How to defend and SHUT DOWN the pick and roll -- 4 types of coverages

The pick and roll is one of the most commonly used offenses throughout basketball. You’ll see the pick and roll run with 3rd graders all the way up to the NBA. This offense is commonly used because it forces the defense to make a decision every time a pick and roll is executed. Without proper defensive coverages, the pick and roll can generate easy looks for the offense.

Because of this, you must practice and drill the different pick and roll coverages with your team, or they will continually give up easy looks. The type of coverage you decide upon will vary depending on your opponent and the personnel you have on the floor.


Switching the Pick and Roll

This is one of the most common defensive coverages for ball screens. Simply put, the defender guarding the ball and the defender guarding the screener will switch who they are guarding when the screen is executed. This typically allows the defense to prevent any straight line drives to the rim because the defender guarding the screener can pick up the ball-handler as soon as the screen is executed.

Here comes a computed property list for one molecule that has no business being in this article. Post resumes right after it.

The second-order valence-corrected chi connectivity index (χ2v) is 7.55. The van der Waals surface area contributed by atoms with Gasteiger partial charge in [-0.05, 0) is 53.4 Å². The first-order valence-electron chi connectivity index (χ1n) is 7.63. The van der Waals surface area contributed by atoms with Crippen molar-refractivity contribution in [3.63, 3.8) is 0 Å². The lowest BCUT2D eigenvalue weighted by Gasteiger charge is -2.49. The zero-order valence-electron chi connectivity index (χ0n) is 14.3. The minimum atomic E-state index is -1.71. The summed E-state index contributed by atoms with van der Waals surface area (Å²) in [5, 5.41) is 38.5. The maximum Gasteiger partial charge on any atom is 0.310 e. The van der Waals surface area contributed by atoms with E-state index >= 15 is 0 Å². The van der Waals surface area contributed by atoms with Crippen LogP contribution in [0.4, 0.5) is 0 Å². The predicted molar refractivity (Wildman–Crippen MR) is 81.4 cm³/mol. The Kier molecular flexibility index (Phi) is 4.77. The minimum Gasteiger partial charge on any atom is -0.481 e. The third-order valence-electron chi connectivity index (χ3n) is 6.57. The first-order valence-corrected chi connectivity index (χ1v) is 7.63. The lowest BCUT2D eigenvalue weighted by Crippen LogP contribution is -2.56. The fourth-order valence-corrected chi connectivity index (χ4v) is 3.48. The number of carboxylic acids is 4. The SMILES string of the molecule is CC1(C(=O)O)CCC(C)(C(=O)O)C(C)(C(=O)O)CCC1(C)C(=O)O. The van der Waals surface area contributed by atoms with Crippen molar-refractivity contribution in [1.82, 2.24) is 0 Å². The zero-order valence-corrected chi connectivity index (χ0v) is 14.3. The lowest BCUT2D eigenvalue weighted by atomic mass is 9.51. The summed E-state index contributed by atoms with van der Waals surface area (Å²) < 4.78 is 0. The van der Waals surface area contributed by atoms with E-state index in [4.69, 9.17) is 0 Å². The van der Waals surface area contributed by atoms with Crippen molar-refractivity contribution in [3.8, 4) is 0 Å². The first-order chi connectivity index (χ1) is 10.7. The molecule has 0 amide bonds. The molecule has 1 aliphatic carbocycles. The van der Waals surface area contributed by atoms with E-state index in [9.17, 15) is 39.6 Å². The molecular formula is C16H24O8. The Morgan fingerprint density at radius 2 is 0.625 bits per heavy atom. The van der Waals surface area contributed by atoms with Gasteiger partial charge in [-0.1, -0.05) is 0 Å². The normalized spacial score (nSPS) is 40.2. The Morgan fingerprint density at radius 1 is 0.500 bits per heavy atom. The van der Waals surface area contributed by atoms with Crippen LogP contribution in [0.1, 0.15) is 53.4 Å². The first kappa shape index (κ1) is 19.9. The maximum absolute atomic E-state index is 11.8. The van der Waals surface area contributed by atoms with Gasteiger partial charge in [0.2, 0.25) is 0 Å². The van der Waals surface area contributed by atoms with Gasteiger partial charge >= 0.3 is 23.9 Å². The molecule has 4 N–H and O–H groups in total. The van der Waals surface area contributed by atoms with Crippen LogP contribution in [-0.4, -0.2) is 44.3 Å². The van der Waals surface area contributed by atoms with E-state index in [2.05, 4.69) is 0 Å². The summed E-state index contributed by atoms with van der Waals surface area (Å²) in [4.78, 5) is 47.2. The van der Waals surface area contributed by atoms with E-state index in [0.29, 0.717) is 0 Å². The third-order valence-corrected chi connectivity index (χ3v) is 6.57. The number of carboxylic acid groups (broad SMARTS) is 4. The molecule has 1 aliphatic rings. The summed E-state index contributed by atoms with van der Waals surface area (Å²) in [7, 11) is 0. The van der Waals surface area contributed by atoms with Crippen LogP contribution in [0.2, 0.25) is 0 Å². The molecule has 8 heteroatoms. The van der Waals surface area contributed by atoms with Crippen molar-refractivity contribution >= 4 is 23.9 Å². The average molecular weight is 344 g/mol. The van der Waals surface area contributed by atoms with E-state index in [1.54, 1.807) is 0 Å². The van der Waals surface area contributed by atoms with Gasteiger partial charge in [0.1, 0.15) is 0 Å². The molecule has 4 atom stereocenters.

When to Use This Coverage

This coverage can be used if you have versatile defenders that can guard multiple positions on the floor. It can also be used if the pick and roll is between two guards or two bigs (not as common with two bigs).

When Not to Use This Coverage

You don’t want to switch the pick and roll if you have defenders that are not comfortable, or able, to guard multiple positions on the floor. For example, if the pick and roll is between the point guard and the center, a switch can create two big mismatches. You’ll end up with your center guarding their point guard on-the-ball, and your point guard trying to stop their center rolling to the basket.

Coaching Pointers

Be sure that the defender getting screened goes under the screen so that the screener isn’t open on the roll. Also, you want to make sure that the defender that is switching onto the ball does not come out too high on the ball-handler and allow him to turn the corner and end up putting your defense at a disadvantage. Be sure that he stays level with the screener.


Hedge and Recover

Hedge and recover is another common coverage that defenses use to guard the pick and roll. The hedge is executed by the screener’s defender -- he jumps out at the ball-handler as he is using the screen to slow him down. As that is happening, the defender guarding the ball can go over or underneath the screen (depending on how good of a shooter the ball-handler is), and returns back to his defending the ball-handler before he can turn the corner off of the screen. As the defender gets back to the ball-handler, the defensive player that hedged out will recover back to his man.

When to Use This Coverage